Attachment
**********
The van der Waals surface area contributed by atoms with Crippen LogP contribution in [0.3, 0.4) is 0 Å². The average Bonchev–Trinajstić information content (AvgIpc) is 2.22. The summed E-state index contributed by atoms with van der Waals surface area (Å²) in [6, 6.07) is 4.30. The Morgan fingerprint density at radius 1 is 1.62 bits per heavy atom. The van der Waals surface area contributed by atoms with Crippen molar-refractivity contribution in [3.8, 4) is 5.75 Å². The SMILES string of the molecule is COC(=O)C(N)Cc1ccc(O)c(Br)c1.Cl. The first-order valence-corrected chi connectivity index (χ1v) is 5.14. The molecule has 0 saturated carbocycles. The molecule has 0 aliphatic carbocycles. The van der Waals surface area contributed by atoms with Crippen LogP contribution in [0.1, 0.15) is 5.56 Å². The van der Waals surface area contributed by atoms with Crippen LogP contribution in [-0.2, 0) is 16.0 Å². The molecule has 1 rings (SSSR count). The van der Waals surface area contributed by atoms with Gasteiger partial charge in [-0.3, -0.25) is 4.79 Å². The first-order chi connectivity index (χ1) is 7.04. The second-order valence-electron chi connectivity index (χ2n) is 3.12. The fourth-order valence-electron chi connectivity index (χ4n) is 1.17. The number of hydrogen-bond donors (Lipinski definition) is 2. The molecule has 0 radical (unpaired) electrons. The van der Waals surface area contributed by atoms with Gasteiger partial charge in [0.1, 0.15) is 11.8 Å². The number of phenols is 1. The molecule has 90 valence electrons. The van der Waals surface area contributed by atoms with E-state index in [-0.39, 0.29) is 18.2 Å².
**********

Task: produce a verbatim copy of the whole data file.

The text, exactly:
The van der Waals surface area contributed by atoms with Crippen LogP contribution in [0.3, 0.4) is 0 Å². The average Bonchev–Trinajstić information content (AvgIpc) is 2.22. The summed E-state index contributed by atoms with van der Waals surface area (Å²) in [6, 6.07) is 4.30. The Morgan fingerprint density at radius 1 is 1.62 bits per heavy atom. The van der Waals surface area contributed by atoms with Crippen molar-refractivity contribution in [3.8, 4) is 5.75 Å². The SMILES string of the molecule is COC(=O)C(N)Cc1ccc(O)c(Br)c1.Cl. The first-order valence-corrected chi connectivity index (χ1v) is 5.14. The molecule has 0 saturated carbocycles. The molecule has 0 aliphatic carbocycles. The van der Waals surface area contributed by atoms with Crippen LogP contribution in [0.1, 0.15) is 5.56 Å². The van der Waals surface area contributed by atoms with Crippen LogP contribution in [-0.2, 0) is 16.0 Å². The molecule has 1 rings (SSSR count). The van der Waals surface area contributed by atoms with Gasteiger partial charge in [-0.3, -0.25) is 4.79 Å². The first-order chi connectivity index (χ1) is 7.04. The second-order valence-electron chi connectivity index (χ2n) is 3.12. The fourth-order valence-electron chi connectivity index (χ4n) is 1.17. The number of hydrogen-bond donors (Lipinski definition) is 2. The molecule has 0 radical (unpaired) electrons. The van der Waals surface area contributed by atoms with Gasteiger partial charge in [0.1, 0.15) is 11.8 Å². The number of phenols is 1. The molecule has 90 valence electrons. The van der Waals surface area contributed by atoms with E-state index in [-0.39, 0.29) is 18.2 Å².